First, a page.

Scholarship Saturday: Blessed be the tie that binds – resubordinating the military to civil authority
It is common to say, as the Congressional Research Service said just last year, that the American military “is ultimately subordinate to civilian authority.” It would be more accurate to say that the American military is, and must continually be, against its will, actively subordinated to civilian authority. Frederick Douglass famously said, “power concedes nothing without a demand.”
The subordination of something so powerful as the American military endures only so long as our civilian authorities continue to insist upon it. Our Founders recognized this and insisted that constant and concerted action is required if civil authorities are to keep the military at heel, or else the “constant apprehension of War, has the . . . tendency to render the head too large for the body.” (James Madison, 1787). As Samuel Adams explained, “a wise and prudent people will always have a watchful and jealous eye” over their military.
Maintaining civilian supremacy over a force that is custom-built to overrun the will of both militaries and civil governments is no easy task. To maintain liberty, any civilian government must be constantly on the lookout for signs of insubordination in its military apparatus. When insubordination is observed, as it inevitably will be, the civil government must act quickly and decisively to reassert supremacy. But, it is sometimes true that insubordination can be difficult to discern. For example, back in June 2020, when the Secretary of Defense said governors should “dominate the battlespace” and suppress rioting American civilians, he was probably just bleeding military jargon into common discourse at a time of great friction. Under those circumstances, a watchful and jealous eye might be forgiven for not immediately acting to bring the “dogs of war” to heel, even if the Secretary’s statement was enough to concern a former Chairman of the Joint Chiefs of Staff.
Likewise, a civil authority on the watch for insubordination in the military might have seen cause for concern by the use of National Guard helicopters to execute a show of force against rioters in June 2020, or the use of tear gas and rubber bullets against protestors to allow for a Presidential photo-op that same month. That latter activity was, after all, something the Chairman of the Joint Chiefs of Staff has apologized for. But, as this Congressional Research Service report shows, volumes could be devoted to divining and parsing the ever so fine lines between lawful support to civil authorities during periods of unrest and violating the posse comitatus act. So, it is perhaps understandable that those occurrences did not inspire a firm hand. But, the same cannot be said for the Capitol Insurrection. Civil authorities should be equally angry and frightened to learn that military-affiliated personnel were so disproportionately represented in the force that attacked the Capitol on January 6, 2021.
The involvement of military-affiliated persons in the Capitol assault was so pronounced that it has caught the attention of counter-terrorism experts. One such entity, the George Washington University Program on Extremism, has spent the last 6 years primarily focusing on the threat that Islamic Fundamentalism poses to the West. It has published 6 books, 15 reports, 16 policy papers, and over 75 scholarly articles that predominately deal with the activities of Islamic jihadists at home and abroad. But, in an April 2020 report, the Program started turning its attention in earnest to the threat posed by right-wing groups in the United States. A second report in October 2020 explored the prevalence of antisemitism and white supremacy among right wing extremist groups that employ violence. In that same vein, last week the Program issued its latest report: “This is Our House!” A Preliminary Assessment of the Capitol Hill Siege Participants. This latest report examines, in depth, the biographical data for the 257 individuals who, as of February 25, 2021, have been charged in federal court for their crimes during the Capitol assault. That study makes a key finding:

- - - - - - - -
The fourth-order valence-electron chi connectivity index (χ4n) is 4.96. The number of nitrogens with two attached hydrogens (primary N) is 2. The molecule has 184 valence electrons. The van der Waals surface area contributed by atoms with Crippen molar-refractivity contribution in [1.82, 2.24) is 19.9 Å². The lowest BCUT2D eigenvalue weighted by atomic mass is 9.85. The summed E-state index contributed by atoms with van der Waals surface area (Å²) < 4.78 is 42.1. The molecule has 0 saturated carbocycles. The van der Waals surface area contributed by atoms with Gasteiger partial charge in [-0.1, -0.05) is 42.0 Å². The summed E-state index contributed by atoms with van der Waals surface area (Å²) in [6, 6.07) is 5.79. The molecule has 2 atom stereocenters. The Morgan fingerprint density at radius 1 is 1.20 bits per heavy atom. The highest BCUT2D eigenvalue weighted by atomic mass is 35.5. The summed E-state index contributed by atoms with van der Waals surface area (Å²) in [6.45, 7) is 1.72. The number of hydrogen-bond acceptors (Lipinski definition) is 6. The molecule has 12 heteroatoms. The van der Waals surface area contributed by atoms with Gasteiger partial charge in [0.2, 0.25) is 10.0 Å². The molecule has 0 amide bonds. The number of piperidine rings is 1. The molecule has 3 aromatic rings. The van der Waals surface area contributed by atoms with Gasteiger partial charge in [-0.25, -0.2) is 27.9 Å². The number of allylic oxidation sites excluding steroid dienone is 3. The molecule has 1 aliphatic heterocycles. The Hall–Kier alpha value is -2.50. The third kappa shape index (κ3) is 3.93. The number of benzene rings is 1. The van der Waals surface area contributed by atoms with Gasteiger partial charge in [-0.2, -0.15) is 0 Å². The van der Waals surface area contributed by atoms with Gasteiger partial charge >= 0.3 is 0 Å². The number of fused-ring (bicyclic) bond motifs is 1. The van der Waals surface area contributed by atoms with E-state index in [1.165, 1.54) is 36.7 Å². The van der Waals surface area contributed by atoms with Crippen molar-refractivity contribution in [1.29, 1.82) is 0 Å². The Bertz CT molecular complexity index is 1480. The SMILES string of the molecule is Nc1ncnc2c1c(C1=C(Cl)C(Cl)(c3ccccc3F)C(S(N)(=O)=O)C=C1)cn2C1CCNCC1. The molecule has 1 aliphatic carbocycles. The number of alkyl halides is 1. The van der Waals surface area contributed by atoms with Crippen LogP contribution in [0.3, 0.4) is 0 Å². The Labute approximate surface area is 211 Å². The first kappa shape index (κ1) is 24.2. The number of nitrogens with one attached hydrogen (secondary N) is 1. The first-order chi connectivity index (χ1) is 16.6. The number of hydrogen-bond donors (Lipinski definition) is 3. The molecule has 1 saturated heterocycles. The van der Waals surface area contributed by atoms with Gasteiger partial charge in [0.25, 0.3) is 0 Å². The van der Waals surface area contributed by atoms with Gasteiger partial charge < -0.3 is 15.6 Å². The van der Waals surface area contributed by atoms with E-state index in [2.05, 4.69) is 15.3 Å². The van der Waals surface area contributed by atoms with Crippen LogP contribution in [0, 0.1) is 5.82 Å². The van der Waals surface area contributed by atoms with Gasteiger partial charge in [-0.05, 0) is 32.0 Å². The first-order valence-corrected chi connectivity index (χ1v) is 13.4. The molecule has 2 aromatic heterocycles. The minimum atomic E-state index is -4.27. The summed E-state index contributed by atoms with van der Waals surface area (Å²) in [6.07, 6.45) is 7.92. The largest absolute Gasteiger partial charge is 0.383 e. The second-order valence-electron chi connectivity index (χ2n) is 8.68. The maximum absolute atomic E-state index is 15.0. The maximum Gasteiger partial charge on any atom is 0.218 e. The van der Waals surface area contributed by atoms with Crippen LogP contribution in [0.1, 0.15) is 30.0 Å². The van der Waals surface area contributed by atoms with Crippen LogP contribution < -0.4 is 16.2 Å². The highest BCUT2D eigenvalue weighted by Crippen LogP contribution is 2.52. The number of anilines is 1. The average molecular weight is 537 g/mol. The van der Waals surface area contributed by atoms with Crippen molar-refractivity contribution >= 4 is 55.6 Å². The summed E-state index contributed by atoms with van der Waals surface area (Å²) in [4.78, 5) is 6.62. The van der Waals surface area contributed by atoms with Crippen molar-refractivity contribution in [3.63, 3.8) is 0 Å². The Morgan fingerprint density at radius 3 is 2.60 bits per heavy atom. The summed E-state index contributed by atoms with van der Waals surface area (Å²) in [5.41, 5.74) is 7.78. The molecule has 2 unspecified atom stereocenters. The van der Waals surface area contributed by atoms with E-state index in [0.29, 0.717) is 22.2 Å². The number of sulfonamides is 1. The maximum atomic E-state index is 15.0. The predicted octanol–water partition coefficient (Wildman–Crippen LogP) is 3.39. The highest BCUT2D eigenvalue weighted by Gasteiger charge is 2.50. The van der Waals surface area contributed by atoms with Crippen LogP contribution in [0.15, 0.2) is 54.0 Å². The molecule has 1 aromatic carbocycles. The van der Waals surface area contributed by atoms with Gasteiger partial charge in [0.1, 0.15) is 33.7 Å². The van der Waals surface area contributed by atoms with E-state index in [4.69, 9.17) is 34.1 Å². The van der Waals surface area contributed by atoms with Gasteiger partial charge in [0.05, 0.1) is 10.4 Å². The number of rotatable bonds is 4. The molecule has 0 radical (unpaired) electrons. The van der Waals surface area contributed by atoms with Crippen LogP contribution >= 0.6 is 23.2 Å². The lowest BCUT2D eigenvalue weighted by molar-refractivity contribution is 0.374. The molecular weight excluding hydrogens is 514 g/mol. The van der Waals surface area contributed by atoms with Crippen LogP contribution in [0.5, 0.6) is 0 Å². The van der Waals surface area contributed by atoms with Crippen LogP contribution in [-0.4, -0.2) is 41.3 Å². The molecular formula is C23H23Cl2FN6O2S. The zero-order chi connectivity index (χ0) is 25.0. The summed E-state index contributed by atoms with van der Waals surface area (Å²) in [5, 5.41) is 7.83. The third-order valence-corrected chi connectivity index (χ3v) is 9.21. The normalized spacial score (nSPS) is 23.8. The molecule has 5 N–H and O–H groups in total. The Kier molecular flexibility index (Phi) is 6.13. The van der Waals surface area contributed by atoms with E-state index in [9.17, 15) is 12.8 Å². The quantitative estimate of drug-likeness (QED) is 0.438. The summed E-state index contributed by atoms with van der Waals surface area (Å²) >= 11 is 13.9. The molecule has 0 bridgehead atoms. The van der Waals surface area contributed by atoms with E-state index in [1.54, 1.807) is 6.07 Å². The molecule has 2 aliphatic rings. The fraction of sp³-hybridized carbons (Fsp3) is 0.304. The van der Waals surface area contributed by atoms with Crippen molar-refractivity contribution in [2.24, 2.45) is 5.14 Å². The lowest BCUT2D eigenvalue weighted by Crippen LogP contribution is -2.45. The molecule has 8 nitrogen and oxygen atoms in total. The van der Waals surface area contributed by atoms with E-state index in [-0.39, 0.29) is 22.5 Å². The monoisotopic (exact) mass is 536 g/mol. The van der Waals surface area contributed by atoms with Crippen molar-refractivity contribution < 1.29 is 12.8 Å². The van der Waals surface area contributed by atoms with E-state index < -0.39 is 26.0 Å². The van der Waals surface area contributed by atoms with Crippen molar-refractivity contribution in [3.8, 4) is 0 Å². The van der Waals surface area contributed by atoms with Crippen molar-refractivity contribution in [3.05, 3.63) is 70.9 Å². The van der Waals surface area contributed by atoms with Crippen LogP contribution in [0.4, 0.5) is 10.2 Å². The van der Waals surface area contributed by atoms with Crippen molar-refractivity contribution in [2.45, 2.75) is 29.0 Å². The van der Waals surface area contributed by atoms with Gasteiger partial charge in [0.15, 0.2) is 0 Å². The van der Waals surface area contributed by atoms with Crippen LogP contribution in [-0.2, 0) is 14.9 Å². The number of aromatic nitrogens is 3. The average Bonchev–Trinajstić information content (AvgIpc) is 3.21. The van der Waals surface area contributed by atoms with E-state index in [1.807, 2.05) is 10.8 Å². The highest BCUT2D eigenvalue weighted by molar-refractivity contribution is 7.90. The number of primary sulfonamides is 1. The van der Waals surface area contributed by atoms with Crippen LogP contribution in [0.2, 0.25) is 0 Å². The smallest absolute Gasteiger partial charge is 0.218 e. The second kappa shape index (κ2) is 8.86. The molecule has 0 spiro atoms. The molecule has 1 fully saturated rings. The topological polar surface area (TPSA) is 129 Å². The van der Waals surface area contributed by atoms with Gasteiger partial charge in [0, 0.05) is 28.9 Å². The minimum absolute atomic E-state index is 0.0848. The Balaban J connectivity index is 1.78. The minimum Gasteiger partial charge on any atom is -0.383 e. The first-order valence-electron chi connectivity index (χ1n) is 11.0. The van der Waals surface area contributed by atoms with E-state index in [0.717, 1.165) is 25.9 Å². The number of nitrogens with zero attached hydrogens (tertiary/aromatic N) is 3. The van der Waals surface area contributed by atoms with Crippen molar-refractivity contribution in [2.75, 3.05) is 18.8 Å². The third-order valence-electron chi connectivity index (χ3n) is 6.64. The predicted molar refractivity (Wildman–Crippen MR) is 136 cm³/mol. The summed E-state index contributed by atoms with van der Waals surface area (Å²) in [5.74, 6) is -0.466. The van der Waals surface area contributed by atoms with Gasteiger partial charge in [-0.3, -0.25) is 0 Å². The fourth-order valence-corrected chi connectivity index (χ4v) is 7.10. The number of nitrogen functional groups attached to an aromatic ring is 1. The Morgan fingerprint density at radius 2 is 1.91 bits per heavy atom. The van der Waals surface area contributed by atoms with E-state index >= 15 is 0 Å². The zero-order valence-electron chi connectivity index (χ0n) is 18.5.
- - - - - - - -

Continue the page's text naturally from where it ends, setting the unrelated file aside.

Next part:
Program on Extremism researchers were able to identify 33 individuals with military backgrounds. These included 31 veterans, 1 current member of the National Guard, and 1 current member of the Army Reserves. 36% of individuals with military backgrounds also had concrete ties to various extremist organizations, including the Proud Boys (7), Oath Keepers (4), and Three Percenters (1).
To put things in perspective, of all adults in the United States in 2019, veterans only accounted for 6.9 percent. Yet, as the Program on Extremism found, veterans accounted for 12 percent of individuals being charged with federal crimes committed during the Capitol Insurrection. That is a cause for grave concern by civil authorities who would like to maintain supremacy over their military establishment. Even more concerning is the fact that so many of these individuals with a military background were tied to extremist organizations, as opposed to being merely part what the Report calls “organized clusters” (usually comprised of family members, friends, and acquaintances), or individual “inspired believers.” Extremist organizations such as the Proud Boys, Oath Keepers, and Three Percenters are more concerning, according to the Program’s report, because they “represented the apex of organizational planning by domestic violent extremist groups for and on January 6th.” Specifically, these “militant networks”: